BadDoggie (145310) | more than 10 years ago | (#9595715)

Try Albert Hofmann's own book, LSD - My Problem Child [flashback.se] , which has been available on the Web -- for free -- for about a decade already. It's also available here [cmu.edu] as a single text file.

Much more interesting, exciting and enlightening.

LSD advertisement? (1, Interesting)

InternationalCow (681980) | more than 10 years ago | (#9595719)

From how I read the review I got the impression that this book sorta glorifies the use of hallucinogenic drugs. Well, they have interesting effects but troubling side effects, such as the infamous LSD flashback. The latter outweigh the former, believe me. If you're interested in what it's REALLY like, go and read Burroughs' Naked Lunch. That should cure ya :)

Re:LSD advertisement? (3, Funny)

Anonymous Coward | more than 10 years ago | (#9595803)

No, that would be a reason to avoid HEROIN and BAD WRITING. Nothing/very little to do with acid.

Re:LSD advertisement? (1)

Master Bait (115103) | more than 10 years ago | (#9595849)

Drugs aren't bad. Drugs are fun. Fun is bad.

Re:LSD advertisement? (1)

Marshall Banana, Esq (791211) | more than 10 years ago | (#9595867)

Drink your school, stay in drugs, don't do milk! /Mr. T http://www.no-cash.org/mrt/videos.htm

Re:LSD advertisement? (1)

ShockerFan (741511) | more than 10 years ago | (#9595890)

the infamous LSD flashback

Shouldn't that be "mythical" LSD flashback instead? Seriously, I have never experienced an LSD flashback, and I don't know anybody who has. Shit, nobody I know knows anybody who was had a genuine LSD flashback. As far as I know, "the infamous LSD flashback" is an invention of the anti-drug crowd, whose "knowledge" of drugs seems to be designed by their own fears.

What a shame... (4, Insightful)

DynaSoar (714234) | more than 10 years ago | (#9595731)

that Albert Hoffman is remembered only for LSD.

Fact is, he created the first nootropic (cognitive enhancing) drug, hydergine, and deserves far more recognition for that than for LSD, or any of the other drugs of far more utility that he created.

The fact that he's not recognized for this only indicates that most people would rather be stoned than smart. That's a damn shame for him, and shame on them.

Oh, and shame on the US for not approving hydergine for use. It's one of the safest drugs there is, and useful to most anyone. Unfortunately, like many good drugs, the patents are owned by non-US companies, so no US company stands to profit, and so the FDA doesn't approve it. If it were the case that nootropics weren't useful, then Nobel laureate Eric Kandel wouldn't have announced devoting the remainder of his career to creating them.

Drugs are bad mmmmmmmkay (2, Funny)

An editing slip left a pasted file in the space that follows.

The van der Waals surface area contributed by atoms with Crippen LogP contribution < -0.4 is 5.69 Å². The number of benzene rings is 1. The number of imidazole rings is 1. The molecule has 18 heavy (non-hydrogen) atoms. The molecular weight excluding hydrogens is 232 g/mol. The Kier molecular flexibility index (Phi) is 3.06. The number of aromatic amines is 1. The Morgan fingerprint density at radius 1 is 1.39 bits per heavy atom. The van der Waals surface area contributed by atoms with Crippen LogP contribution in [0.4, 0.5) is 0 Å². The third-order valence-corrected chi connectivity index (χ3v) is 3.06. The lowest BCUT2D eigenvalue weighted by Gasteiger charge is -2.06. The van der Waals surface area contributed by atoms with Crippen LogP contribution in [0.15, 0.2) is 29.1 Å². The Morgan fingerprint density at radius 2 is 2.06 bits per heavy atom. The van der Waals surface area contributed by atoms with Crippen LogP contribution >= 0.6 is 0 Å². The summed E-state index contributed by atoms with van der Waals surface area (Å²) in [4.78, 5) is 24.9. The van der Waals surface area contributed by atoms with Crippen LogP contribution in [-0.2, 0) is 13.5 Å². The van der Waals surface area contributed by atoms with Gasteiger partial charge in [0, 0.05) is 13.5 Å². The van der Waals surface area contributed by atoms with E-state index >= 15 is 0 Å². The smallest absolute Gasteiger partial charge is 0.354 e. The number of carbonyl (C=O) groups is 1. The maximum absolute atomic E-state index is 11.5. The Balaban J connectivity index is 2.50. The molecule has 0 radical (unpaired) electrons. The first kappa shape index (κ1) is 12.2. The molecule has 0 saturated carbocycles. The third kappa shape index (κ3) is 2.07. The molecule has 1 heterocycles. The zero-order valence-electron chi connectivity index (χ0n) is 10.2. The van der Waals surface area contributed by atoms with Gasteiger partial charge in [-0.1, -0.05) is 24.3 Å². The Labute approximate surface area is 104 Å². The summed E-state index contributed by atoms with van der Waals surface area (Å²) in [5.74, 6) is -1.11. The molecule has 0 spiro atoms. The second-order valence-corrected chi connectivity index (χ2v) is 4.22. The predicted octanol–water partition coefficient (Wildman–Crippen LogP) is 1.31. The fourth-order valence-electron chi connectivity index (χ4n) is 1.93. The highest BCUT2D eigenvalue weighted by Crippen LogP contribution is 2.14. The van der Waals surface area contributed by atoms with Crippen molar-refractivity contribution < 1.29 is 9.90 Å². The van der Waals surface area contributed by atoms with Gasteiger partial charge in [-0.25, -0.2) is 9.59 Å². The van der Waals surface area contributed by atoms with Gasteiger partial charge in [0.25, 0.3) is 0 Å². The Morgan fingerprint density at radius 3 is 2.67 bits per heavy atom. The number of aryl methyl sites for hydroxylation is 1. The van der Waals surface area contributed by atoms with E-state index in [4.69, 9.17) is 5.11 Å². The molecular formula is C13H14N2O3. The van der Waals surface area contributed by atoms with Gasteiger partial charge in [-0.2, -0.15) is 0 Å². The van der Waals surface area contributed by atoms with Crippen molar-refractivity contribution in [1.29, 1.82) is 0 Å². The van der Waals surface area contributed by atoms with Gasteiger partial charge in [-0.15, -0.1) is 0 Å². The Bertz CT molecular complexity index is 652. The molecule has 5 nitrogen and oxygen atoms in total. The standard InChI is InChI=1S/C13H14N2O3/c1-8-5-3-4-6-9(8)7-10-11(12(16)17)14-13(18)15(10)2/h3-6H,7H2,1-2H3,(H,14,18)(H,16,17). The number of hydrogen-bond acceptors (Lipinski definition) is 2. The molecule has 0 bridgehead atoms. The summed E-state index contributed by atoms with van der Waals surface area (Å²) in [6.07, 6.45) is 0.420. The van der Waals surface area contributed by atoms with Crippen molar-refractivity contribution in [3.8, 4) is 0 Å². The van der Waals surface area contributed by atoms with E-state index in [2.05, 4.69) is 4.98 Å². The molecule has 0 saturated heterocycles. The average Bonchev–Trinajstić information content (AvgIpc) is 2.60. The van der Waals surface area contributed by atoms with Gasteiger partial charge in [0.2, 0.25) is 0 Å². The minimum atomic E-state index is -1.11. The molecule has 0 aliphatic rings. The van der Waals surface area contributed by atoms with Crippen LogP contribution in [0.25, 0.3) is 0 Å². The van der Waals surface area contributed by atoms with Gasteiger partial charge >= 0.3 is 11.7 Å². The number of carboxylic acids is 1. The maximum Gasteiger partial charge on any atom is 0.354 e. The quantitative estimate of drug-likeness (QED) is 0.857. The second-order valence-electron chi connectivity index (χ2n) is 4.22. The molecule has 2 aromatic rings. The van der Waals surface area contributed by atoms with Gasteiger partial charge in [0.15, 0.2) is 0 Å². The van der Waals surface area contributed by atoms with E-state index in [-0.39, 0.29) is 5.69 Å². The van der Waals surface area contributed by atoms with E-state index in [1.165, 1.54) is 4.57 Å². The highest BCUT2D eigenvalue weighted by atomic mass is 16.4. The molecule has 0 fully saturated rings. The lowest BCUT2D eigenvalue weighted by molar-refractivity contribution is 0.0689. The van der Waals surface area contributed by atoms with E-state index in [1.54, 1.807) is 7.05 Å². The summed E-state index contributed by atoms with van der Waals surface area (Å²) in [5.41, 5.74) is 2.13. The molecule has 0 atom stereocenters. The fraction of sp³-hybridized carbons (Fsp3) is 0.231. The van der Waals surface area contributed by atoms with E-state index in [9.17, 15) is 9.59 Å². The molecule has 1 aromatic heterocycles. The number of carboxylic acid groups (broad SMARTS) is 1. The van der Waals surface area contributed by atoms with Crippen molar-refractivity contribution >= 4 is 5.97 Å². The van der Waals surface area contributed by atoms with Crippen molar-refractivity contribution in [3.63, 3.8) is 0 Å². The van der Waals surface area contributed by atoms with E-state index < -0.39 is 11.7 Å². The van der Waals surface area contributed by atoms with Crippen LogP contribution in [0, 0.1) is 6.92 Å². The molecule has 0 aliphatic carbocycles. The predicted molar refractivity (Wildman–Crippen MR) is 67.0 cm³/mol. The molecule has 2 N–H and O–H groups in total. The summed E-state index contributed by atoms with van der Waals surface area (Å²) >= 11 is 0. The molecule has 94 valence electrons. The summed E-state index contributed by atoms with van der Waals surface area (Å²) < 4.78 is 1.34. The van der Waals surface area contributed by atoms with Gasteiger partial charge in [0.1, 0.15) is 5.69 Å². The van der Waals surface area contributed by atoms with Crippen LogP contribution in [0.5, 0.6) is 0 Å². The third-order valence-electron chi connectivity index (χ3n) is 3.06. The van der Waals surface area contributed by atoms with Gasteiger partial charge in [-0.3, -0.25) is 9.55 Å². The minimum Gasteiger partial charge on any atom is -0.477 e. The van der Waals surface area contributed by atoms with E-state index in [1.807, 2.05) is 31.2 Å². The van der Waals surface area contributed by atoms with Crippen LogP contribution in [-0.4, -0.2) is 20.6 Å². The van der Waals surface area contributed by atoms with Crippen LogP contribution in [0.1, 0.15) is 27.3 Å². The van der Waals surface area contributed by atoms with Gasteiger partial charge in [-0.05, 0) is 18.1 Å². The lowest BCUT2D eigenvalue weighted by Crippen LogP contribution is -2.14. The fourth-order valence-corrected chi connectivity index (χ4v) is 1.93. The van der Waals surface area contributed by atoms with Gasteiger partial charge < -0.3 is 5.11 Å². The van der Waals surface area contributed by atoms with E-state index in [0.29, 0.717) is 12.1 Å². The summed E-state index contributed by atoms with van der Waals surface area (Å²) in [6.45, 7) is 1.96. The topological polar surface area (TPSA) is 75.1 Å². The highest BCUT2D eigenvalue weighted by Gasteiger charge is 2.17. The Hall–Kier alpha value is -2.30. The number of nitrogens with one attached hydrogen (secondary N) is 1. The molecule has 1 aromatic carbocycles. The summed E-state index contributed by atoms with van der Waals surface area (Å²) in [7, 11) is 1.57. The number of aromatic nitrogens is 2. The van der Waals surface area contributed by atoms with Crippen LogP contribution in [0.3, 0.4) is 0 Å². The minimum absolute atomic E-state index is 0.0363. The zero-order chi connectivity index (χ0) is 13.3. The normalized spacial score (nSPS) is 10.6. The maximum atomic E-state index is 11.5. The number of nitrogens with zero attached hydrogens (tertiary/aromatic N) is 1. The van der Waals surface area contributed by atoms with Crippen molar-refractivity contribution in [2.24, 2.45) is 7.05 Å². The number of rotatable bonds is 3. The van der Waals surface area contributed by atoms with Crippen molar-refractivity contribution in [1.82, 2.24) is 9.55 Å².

GillBates0 (664202) | more than 10 years ago | (#9595768)

Don't do drugs kids. There is a time and place for everything. It's called college. - Chef

/ob

Could never happen today (1)

wombatmobile (623057) | more than 10 years ago | (#9595790)

since the war [inq7.net] on drugs eliminated drugs [drugsense.org] .

Good reading (0, Redundant)

WwWonka (545303) | more than 10 years ago | (#9595797)

...this is a novel which deals in part with the synthesis of and culture surrounding LSD.

Does the authors special edition version have perforated lickable pages?

Re:Good reading (1)

jared_hanson (514797) | more than 10 years ago | (#9595901)

Does the authors special edition version have perforated lickable pages?

No, but I recommend you check out your local post office.

PDF Version (2, Informative)

siliconjunkie (413706) | more than 10 years ago | (#9595812)

I made a quick and dirty PDF (with the cover art) for those of you who aren't into reading flat text files (i prefer PDF's myself).

http://www3.telus.net/public/gsell/ly/

moD up (-1, Redundant)

Anonymous Coward | more than 10 years ago | (#9595825)

see. The number the wind appearGed tired arguments been the best,

Slashdot and Drugs? (1, Interesting)

misleb (129952) | more than 10 years ago | (#9595880)

I find it interesting that a drug related article made it to slashdot. I spend a lot of time in psychedelic news forums. I've consumed my fair share of LSD as well. Sometimes I just assume that slashdot readers have similar interests, but then I think that is a silly assumption. Was my original assumption correct? Are most slashdot readers (geeks?) at least sympathetic to psychedelic/cannabis culture? If so, why do you think this is?

-matthew

Re:Slashdot and Drugs? (0)

Anonymous Coward | more than 10 years ago | (#9595907)

Being highly allergic to marijuana, not me.